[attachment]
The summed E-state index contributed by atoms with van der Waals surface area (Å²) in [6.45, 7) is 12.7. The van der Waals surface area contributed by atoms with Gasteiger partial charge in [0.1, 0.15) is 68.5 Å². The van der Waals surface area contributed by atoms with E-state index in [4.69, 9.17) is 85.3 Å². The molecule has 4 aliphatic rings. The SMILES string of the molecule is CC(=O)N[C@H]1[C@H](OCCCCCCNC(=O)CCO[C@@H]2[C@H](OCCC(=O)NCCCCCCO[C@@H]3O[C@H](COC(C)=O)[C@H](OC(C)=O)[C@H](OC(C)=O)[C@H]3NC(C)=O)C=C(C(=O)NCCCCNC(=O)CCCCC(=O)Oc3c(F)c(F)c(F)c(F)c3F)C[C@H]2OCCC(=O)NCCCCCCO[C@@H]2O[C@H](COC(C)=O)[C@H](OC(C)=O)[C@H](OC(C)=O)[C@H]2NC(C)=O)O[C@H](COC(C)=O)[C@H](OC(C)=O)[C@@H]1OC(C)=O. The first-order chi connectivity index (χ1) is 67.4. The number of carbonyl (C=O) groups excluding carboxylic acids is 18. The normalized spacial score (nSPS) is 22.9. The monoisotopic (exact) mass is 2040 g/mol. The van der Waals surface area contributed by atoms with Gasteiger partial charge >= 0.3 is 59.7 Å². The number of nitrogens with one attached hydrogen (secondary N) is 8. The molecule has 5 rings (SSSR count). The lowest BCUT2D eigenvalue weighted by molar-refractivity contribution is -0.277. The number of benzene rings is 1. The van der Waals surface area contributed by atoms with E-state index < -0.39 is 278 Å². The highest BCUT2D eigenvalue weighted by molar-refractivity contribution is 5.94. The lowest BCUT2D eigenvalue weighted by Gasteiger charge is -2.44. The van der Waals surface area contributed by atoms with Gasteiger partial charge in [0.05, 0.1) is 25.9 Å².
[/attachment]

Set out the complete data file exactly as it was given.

The summed E-state index contributed by atoms with van der Waals surface area (Å²) in [6.45, 7) is 12.7. The van der Waals surface area contributed by atoms with Gasteiger partial charge in [0.1, 0.15) is 68.5 Å². The van der Waals surface area contributed by atoms with E-state index in [4.69, 9.17) is 85.3 Å². The molecule has 4 aliphatic rings. The SMILES string of the molecule is CC(=O)N[C@H]1[C@H](OCCCCCCNC(=O)CCO[C@@H]2[C@H](OCCC(=O)NCCCCCCO[C@@H]3O[C@H](COC(C)=O)[C@H](OC(C)=O)[C@H](OC(C)=O)[C@H]3NC(C)=O)C=C(C(=O)NCCCCNC(=O)CCCCC(=O)Oc3c(F)c(F)c(F)c(F)c3F)C[C@H]2OCCC(=O)NCCCCCCO[C@@H]2O[C@H](COC(C)=O)[C@H](OC(C)=O)[C@H](OC(C)=O)[C@H]2NC(C)=O)O[C@H](COC(C)=O)[C@H](OC(C)=O)[C@@H]1OC(C)=O. The first-order chi connectivity index (χ1) is 67.4. The number of carbonyl (C=O) groups excluding carboxylic acids is 18. The normalized spacial score (nSPS) is 22.9. The monoisotopic (exact) mass is 2040 g/mol. The van der Waals surface area contributed by atoms with Gasteiger partial charge >= 0.3 is 59.7 Å². The number of nitrogens with one attached hydrogen (secondary N) is 8. The molecule has 5 rings (SSSR count). The lowest BCUT2D eigenvalue weighted by molar-refractivity contribution is -0.277. The number of benzene rings is 1. The van der Waals surface area contributed by atoms with E-state index < -0.39 is 278 Å². The highest BCUT2D eigenvalue weighted by molar-refractivity contribution is 5.94. The lowest BCUT2D eigenvalue weighted by Gasteiger charge is -2.44. The van der Waals surface area contributed by atoms with Gasteiger partial charge in [0.05, 0.1) is 25.9 Å².